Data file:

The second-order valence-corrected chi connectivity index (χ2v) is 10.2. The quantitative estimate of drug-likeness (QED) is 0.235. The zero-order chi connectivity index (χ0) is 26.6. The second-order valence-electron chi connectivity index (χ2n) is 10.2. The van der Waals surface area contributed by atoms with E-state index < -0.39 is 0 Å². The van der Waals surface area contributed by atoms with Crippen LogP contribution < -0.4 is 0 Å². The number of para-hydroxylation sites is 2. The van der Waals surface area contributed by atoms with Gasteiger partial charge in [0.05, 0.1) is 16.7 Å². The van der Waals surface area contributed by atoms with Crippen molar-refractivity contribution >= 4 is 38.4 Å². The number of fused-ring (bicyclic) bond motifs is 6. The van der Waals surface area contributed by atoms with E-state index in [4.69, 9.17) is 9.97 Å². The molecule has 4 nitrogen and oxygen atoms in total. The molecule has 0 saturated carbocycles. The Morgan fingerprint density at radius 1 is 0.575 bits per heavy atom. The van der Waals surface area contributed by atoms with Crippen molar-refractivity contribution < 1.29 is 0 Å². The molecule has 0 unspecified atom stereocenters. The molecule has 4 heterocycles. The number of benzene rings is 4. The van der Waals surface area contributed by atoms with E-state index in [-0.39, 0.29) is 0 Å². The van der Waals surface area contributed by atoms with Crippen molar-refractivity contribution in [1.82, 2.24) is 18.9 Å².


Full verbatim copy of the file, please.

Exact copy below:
The second-order valence-corrected chi connectivity index (χ2v) is 10.2. The quantitative estimate of drug-likeness (QED) is 0.235. The zero-order chi connectivity index (χ0) is 26.6. The second-order valence-electron chi connectivity index (χ2n) is 10.2. The van der Waals surface area contributed by atoms with E-state index < -0.39 is 0 Å². The van der Waals surface area contributed by atoms with Crippen LogP contribution < -0.4 is 0 Å². The number of para-hydroxylation sites is 2. The van der Waals surface area contributed by atoms with Gasteiger partial charge in [0.05, 0.1) is 16.7 Å². The van der Waals surface area contributed by atoms with Crippen molar-refractivity contribution >= 4 is 38.4 Å². The number of fused-ring (bicyclic) bond motifs is 6. The van der Waals surface area contributed by atoms with E-state index in [4.69, 9.17) is 9.97 Å². The molecule has 4 nitrogen and oxygen atoms in total. The molecule has 0 saturated carbocycles. The Morgan fingerprint density at radius 1 is 0.575 bits per heavy atom. The van der Waals surface area contributed by atoms with Crippen molar-refractivity contribution < 1.29 is 0 Å². The molecule has 0 unspecified atom stereocenters. The molecule has 4 heterocycles. The number of benzene rings is 4. The van der Waals surface area contributed by atoms with E-state index in [-0.39, 0.29) is 0 Å². The van der Waals surface area contributed by atoms with Crippen molar-refractivity contribution in [1.82, 2.24) is 18.9 Å².